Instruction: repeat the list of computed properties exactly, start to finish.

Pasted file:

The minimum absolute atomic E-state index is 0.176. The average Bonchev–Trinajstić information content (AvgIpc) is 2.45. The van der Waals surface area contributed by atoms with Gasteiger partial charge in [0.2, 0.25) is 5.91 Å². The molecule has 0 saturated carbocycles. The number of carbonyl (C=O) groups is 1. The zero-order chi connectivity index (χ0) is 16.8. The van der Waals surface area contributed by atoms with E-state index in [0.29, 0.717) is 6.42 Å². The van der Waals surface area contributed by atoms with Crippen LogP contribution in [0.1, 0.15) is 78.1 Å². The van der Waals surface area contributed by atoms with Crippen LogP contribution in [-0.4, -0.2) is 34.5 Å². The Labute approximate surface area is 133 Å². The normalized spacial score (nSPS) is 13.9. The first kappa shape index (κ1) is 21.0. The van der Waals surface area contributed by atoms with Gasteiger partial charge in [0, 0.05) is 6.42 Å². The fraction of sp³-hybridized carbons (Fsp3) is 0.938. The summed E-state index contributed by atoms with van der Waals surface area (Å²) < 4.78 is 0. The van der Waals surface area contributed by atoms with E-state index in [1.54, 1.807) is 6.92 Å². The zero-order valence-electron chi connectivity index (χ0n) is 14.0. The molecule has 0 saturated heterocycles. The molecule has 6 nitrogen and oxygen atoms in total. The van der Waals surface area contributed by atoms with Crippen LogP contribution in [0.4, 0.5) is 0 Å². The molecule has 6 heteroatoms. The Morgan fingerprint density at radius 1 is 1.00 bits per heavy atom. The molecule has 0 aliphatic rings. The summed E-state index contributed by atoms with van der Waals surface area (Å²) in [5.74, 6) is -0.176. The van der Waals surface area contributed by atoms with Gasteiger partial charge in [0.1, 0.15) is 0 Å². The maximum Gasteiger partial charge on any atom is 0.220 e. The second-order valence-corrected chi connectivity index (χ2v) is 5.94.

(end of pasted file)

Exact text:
The minimum absolute atomic E-state index is 0.176. The average Bonchev–Trinajstić information content (AvgIpc) is 2.45. The van der Waals surface area contributed by atoms with Gasteiger partial charge in [0.2, 0.25) is 5.91 Å². The molecule has 0 saturated carbocycles. The number of carbonyl (C=O) groups is 1. The zero-order chi connectivity index (χ0) is 16.8. The van der Waals surface area contributed by atoms with E-state index in [0.29, 0.717) is 6.42 Å². The van der Waals surface area contributed by atoms with Crippen LogP contribution in [0.1, 0.15) is 78.1 Å². The van der Waals surface area contributed by atoms with Crippen LogP contribution in [-0.4, -0.2) is 34.5 Å². The Labute approximate surface area is 133 Å². The normalized spacial score (nSPS) is 13.9. The first kappa shape index (κ1) is 21.0. The van der Waals surface area contributed by atoms with Gasteiger partial charge in [0, 0.05) is 6.42 Å². The fraction of sp³-hybridized carbons (Fsp3) is 0.938. The summed E-state index contributed by atoms with van der Waals surface area (Å²) < 4.78 is 0. The van der Waals surface area contributed by atoms with E-state index in [1.54, 1.807) is 6.92 Å². The zero-order valence-electron chi connectivity index (χ0n) is 14.0. The molecule has 0 saturated heterocycles. The molecule has 6 nitrogen and oxygen atoms in total. The van der Waals surface area contributed by atoms with Crippen LogP contribution in [0.4, 0.5) is 0 Å². The molecule has 6 heteroatoms. The Morgan fingerprint density at radius 1 is 1.00 bits per heavy atom. The molecule has 0 aliphatic rings. The summed E-state index contributed by atoms with van der Waals surface area (Å²) in [5.74, 6) is -0.176. The van der Waals surface area contributed by atoms with Gasteiger partial charge in [0.1, 0.15) is 0 Å². The maximum Gasteiger partial charge on any atom is 0.220 e. The second-order valence-corrected chi connectivity index (χ2v) is 5.94.